“With so many federal employees eligible for retirement, we need to ensure the federal workforce is equipped and prepared to hire and train employees in the days ahead,” Lankford said in a press release. “This is a fix that will not only ease the frustration of federal hiring but will save taxpayer dollars and ensure high-quality service to Americans.”
The legislation stems from recommendations on hiring reform in a report called “Inspired to Serve” by the National Commission on Military, National and Public Service.
“Existing practices block younger Americans and workers with critical skills from entering public service and jeopardize the ability of federal agencies to replenish their workforce in the face of a looming wave of retirements,” the report stated.
Biden administration, House lawmakers push hiring reforms
Similar efforts for the government to hire early-career workers and recent college graduates come from the White House.
President Joe Biden’s 2023 budget request addressed the increasing struggles to recruit for federal positions as more employees hit retirement age. The Biden administration reported that 15% of federal employees are eligible to retire today. That will increase to 30% in the next five years.
“Replacing the valuable contributions and skillsets of retiring public servants will be a challenge, given the competitive U.S. labor market. Coupled with longstanding, additional challenges stemming from a fragmented hiring process — challenges that have become further complicated and cumbersome for applicants and agencies alike — agencies face obstacles as they seek to recruit, hire, engage and retain early career talent in particular in high-demand career fields, and in certain geographic areas,” the administration stated in the analytical perspectives section of the budget request.
The Biden administration’s budget request extends the number of internships for agencies to 30,000 for next year. Additionally, the request expands on the use of federal agency talent teams to improve the hiring process.
The legislation also comes as lawmakers in both the House and the Senate push for other types of federal hiring reforms.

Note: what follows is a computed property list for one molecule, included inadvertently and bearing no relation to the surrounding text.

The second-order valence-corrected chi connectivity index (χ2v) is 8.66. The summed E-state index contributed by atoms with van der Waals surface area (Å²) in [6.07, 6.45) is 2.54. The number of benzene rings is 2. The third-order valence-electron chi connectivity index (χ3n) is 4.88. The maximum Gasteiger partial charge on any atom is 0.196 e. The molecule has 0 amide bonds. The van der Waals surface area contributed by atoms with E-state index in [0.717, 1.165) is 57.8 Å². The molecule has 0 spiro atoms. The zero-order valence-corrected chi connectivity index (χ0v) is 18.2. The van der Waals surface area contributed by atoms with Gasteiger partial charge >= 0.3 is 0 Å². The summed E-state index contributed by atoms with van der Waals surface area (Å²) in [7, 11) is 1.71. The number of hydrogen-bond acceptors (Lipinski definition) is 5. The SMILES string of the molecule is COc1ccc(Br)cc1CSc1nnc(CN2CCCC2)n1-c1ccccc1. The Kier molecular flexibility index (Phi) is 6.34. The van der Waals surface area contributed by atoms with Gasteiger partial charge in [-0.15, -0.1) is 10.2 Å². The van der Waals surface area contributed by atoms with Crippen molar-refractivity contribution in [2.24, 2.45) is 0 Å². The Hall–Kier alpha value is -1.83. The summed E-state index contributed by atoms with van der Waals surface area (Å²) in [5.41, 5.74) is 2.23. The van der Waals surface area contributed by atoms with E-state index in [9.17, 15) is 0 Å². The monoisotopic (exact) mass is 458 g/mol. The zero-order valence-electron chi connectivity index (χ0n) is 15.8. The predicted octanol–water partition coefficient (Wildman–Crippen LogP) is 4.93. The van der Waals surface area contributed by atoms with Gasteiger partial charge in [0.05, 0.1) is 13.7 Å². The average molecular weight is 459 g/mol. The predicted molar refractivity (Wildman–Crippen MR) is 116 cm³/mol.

In the Chance to Compete Act, which the House Committee on Oversight and Reform passed on April 6, House lawmakers aim to incorporate more subject matter experts in federal hiring practices. Along with that, the bill increases focus on skills-based attributes for candidates, rather than applicants’ educational backgrounds.
The Senate’s Homeland Security and Governmental Affairs Committee passed its version of the Chance to Compete Act in February, which Lankford co-sponsored.
In another effort to reform federal recruitment, Lankford helped work on legislation about increasing overtime pay for Border Patrol agents last month. That came in response to critically low staffing numbers at the Customs and Border Protection. The legislators who introduced the bill, including Lankford, said providing equal pay to Border Patrol agents would strengthen retention for the service.
At the HSGAC subcommittee hearing on March 2, former Acting Director at the Office of Personnel Management Michael Rigas said the government continues to fall short when it comes to recruitment and retention, but that the efforts underway show promise.
“I am encouraged by the bipartisan legislation you have sponsored in the Chance to Compete Act, which codifies many of these reforms to improve federal hiring and personnel practices,” Rigas said.